Although the average company is more tolerant today than ever before, hidden prejudices still run rampant among workers from entry-level employees to executives.

In the workplace, the way you look can be more important than the merit of your work to some supervisors, while coworkers can treat you differently if you don't fit into their idea of professional appearances. 

Appearance-based discrimination occurs when someone is treated differently based on how they look, creating an imbalance between someone being evaluated for their performance versus purely based on the way they present themselves.

Often times, this phenomenon will manifest itself through a superior who treats a worker differently because they are physically attracted to them. Or perhaps it can involve a more tomboy-esque female worker being passed over for a promotion because they don't embody traditional female appearances. 

These issues represent a slew of different types of discrimination in the workplace that center around someone's body and how they present themselves. 

Women and young workers more likely to face appearance discrimination

When it comes to appearance-based discrimination, gender discrimination can be the real motive. A 2017 study conducted by the Saint Louis University School of Law found that workers and job candidates are oftentimes perceived and rated by how closely their features fall under the typical "masculine" and "feminine" physicality, also known as the 'Lack of Fit" model. This creates an imbalance in how "successful" someone appears versus the merit of someone's current or potential work performance.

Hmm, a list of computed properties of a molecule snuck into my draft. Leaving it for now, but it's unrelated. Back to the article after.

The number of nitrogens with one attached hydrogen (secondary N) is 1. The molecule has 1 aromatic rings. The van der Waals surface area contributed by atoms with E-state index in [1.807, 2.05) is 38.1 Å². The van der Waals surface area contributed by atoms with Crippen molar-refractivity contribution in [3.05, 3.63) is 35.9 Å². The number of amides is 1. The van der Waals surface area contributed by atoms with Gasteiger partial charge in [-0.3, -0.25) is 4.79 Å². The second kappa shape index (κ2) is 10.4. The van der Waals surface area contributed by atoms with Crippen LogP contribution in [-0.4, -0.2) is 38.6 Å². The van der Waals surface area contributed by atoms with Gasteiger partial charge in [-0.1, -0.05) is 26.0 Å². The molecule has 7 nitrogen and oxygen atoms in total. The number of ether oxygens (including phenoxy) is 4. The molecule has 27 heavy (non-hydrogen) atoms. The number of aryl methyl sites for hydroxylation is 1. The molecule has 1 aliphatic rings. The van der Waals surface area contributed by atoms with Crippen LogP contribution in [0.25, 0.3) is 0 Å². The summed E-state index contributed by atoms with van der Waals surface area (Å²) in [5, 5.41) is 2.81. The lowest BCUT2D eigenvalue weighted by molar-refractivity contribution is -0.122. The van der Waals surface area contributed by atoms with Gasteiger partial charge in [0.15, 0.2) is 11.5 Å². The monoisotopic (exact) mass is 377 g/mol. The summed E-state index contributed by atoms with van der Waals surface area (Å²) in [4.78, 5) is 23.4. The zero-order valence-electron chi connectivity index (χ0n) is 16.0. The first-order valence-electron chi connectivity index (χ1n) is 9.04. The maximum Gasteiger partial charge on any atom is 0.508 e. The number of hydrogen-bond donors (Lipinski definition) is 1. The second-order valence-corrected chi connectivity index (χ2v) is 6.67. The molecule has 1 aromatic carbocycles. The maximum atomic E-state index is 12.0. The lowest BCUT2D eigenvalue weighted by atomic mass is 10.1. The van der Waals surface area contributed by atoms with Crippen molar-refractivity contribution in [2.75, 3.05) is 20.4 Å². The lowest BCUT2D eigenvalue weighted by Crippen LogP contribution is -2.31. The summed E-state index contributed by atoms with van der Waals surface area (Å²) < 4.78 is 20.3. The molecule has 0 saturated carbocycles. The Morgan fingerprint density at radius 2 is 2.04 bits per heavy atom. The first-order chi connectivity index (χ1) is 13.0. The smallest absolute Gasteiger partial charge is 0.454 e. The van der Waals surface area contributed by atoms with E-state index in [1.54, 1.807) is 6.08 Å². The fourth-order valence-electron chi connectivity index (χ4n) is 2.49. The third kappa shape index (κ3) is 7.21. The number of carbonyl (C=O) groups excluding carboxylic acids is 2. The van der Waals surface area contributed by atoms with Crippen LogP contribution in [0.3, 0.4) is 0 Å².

New research may indicate that young women experience this type of workplace discrimination most often. A new study conducted by social selling skincare company, Univia, discovered key insights about appearance-based discrimination, including an indication that women and younger generations were more likely to become a victim of appearance-based discrimination. Nearly one-third of women surveyed admitted to experiencing questionable treatment at work related to how they look.

In fact, they found that women were more likely than men to agree with statements related to improving one's appearance for the workplace: 32% of survey participants pointed out a difference in the beauty standards that men and women are held to. 

Perception of appearance and potential career success

Looks have an impact on our professional lives: 86% of the employees surveyed by Univia believed physical appearance matters in the workplace. Overwhelmingly, respondents noted that appearance is an essential component of career success. Some of the top held beliefs included:

  • Appearance influences client perception and company image (90%)
  • Appearance affects employee confidence (85%)
  • Appearance affects employee competency (73%)

Kevin Hafen, CEO of Univia, speaks to this issue: "Attractiveness bias can greatly impact career success, from the hiring process down to raises and future promotions, This type of unfair advantage can hold many employees back from reaching their full potential and successfully utilizing their skill set. In fact, nearly 1 in 4 of our respondents has experienced appearance-based discrimination. This goes to show how common it's becoming and knowing how to proceed is crucial."

He goes on to optimistically hope for a better future regarding appearance-based discrimination. "Eliminating beauty bias in its' entirety," he says, "is a difficult task, but admitting its' existence and learning to address the issues head-on can improve workplace culture and personal growth."